Micro-PAT in Cancer Research

Micro-photoacoustic tomography (PAT) is an emerging technique for full-body imaging of small animals in preclinical research. As small animals are being increasingly used for biomedical studies, in vivo whole body imaging of these plays a key role in these studies.

Micro-PAT is a hybrid imaging tool based on acoustic detection of absorption of light by endogenous chromophores or exogenous agents. Micro-PAT provides high-resolution images of small animal tissues with the help of near-infrared light. Endogenous hemoglobin contrast is used to image vascular and anatomical structures, while exogenous contrast agents are used in functional and molecular imaging.

Why micro-PAT?

Due to its excellent resolution, good penetration depth, real-time imaging potential, non-ionizing nature, user-friendliness, and easy availability of non-radioactive optical contrast agents, PAT is considered a promising technique in preclinical imaging. It can detect deep-seated tumors and their vasculature, circulating cancer cells, and micro-metastasis in lymph nodes and other organs. This greatly helps further understand the molecular pathways of various cancers. Micro-PAT can also help oncologists detect cancer at very early stages, which greatly improves prognoses and survival rates while also reducing costs associated with treatment of cancer.

PAT can also be combined with other molecular imaging modalities that are based on ultrasound to acquire images with better contrast and to obtain more molecular data. One of the most important benefits of PAT is that it is easy to attach to existing ultrasound machines in the clinical setting, thus extending the scope of traditional ultrasound imaging to cellular, as well as molecular, imaging.

Glucose metabolism imaging

Micro-PAT is widely used in the diagnosis of cancer due to the flexibility in light delivery and precise acoustic detection. The technique is helpful in preclinical cancer staging as well as treatment planning. Simultaneous imaging of anatomy and glucose metabolism plays a key role in planning cancer treatment. Earlier, this was achieved with the help of multiple imaging modalities such as PET-CT and PET-MRI. These techniques were expensive and offered low-resolution solutions. In addition, the use of ionizing radiation made longitudinal monitoring very difficult.

These limitations were resolved using a PAT-based technique by Chatni et al. The team used a single imaging modality - ring-shaped confocal PAT - to acquire high-resolution images of glucose metabolism and anatomy. The experiment was performed on a mouse with a skin tumor, and fluorescence imaging was used to confirm the images from RC-PAT. They also imaged 2 mice with kidney tumor cells in order to demonstrate RC-PAT’s depth imaging ability. In both animals, anatomical cross-sections showed that the cancerous kidneys were bigger than the healthy kidneys.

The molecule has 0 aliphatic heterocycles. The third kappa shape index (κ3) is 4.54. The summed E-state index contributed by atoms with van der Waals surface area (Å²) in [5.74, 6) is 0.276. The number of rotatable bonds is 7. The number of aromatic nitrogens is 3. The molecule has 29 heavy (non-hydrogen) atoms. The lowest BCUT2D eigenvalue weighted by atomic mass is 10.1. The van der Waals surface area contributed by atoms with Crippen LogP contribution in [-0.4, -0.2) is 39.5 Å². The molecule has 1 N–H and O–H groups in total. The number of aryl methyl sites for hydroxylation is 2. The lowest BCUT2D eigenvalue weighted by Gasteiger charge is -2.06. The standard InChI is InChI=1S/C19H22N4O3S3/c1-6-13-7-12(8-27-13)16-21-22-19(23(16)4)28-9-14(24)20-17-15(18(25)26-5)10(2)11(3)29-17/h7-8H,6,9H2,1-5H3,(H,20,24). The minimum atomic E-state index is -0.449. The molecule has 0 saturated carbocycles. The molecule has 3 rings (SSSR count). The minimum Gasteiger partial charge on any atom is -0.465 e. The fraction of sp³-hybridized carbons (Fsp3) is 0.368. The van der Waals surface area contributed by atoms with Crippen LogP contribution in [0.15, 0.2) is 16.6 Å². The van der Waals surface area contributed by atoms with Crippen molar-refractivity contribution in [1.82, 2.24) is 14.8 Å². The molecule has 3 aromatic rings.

Micro-PAT in brain cancer studies

Brain cancer studies in the past have been hampered by the lack of a suitable imaging tool that helps study small animals in vivo. Conventional histological processes involved sacrificing animals at various stages to study the changes in brain tissue of small animals. Techniques such as micro-fMRI were very costly, offered low-resolution images, and required high wait times for image acquisition.

The micro-PAT technique offers significant improvement over existing neuro-imaging modalities. It is non-invasive, rapid, and offers a host of extra information. Micro-PAT offers excellent spatial resolution and quantifies functional parameters including SO2 and HbT. It also provides information that is extremely helpful in the quantification of a tumor.


  1. https://www.ncbi.nlm.nih.gov/pmc/articles/PMC3769095/
  2. http://www.nature.com/articles/srep01113
  3. https://en.wikipedia.org/wiki/Preclinical_imaging#Micro-PAT
  4. https://www.ncbi.nlm.nih.gov/pubmed/20059245
  5. https://www.ncbi.nlm.nih.gov/pmc/articles/PMC3080445/
  6. https://www.ncbi.nlm.nih.gov/pmc/articles/PMC3965654/

Further Reading

Last Updated: Feb 26, 2019

Susha Cheriyedath

Written by

Susha Cheriyedath

Susha is a scientific communication professional holding a Master's degree in Biochemistry, with expertise in Microbiology, Physiology, Biotechnology, and Nutrition. After a two-year tenure as a lecturer from 2000 to 2002, where she mentored undergraduates studying Biochemistry, she transitioned into editorial roles within scientific publishing. She has accumulated nearly two decades of experience in medical communication, assuming diverse roles in research, writing, editing, and editorial management.


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